The Numbers Game: Transparency and Reliability Issues in Estimating Russian Rebel Involvement in Syria and Iraq

Articles discussing rebel involvement in the conflict in Syria and Iraq and the threat posed by returnees often cite estimates by the Soufan Group. In this research note, I’m going to explain why this is problematic in relation to Russia, and identify some of the challenges in estimating how many Russians have travelled to the Middle East.

The Soufan Group has become one of the go-to sources for estimates on how many foreign citizens have participated in the conflict in Syria and Iraq. Its reports attract significant media attention and shape both public and academic debates, and they are often used to support arguments about the potential threat posed by returnees.

The group’s “findings” are typically presented as if they are an independent estimate. Following the publication of its latest report in October 2017, for example, RFE/RL reported:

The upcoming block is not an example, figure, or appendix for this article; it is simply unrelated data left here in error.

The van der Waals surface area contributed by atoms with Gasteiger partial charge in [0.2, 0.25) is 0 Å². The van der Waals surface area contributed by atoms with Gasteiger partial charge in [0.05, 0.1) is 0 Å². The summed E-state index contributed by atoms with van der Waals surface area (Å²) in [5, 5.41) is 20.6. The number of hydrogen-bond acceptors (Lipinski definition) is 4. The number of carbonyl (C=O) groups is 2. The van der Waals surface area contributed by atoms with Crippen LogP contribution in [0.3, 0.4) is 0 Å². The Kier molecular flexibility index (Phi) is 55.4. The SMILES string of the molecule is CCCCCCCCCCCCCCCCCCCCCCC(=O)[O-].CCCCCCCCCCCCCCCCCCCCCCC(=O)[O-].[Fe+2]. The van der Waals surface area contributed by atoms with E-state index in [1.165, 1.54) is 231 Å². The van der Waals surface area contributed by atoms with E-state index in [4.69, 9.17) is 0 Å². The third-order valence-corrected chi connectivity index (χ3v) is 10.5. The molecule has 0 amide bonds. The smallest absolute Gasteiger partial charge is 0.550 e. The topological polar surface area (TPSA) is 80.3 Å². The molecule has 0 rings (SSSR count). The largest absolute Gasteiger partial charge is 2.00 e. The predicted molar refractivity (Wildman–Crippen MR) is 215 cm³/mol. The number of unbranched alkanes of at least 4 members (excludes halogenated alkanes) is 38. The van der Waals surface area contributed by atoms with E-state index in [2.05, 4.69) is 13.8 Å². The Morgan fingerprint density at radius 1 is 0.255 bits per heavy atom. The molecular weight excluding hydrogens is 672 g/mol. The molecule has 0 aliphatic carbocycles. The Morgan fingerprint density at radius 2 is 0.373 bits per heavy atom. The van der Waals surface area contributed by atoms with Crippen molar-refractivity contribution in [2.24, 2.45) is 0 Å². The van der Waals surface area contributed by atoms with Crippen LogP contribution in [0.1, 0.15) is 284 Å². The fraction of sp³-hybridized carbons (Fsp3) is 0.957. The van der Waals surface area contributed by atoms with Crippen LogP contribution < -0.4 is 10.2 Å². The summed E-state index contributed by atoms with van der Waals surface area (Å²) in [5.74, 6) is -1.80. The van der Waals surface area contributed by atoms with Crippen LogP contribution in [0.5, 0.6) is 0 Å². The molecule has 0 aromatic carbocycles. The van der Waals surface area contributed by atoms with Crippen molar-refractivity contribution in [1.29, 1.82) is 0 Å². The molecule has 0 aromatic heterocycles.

Two years ago, the Soufan Group estimated that Tunisia and Saudi Arabia were the largest sources of fighters in Syria and Iraq, followed by Russia.

Now, the group says, more than 8,700 from the former Soviet Union have travelled to the region, and an estimated 3,417 from Russia alone, primarily from the troubled North Caucasus, where Chechnya is located.

RAND analyst Colin P. Clarke similarly testified to a US House Foreign Affairs subcommittee that: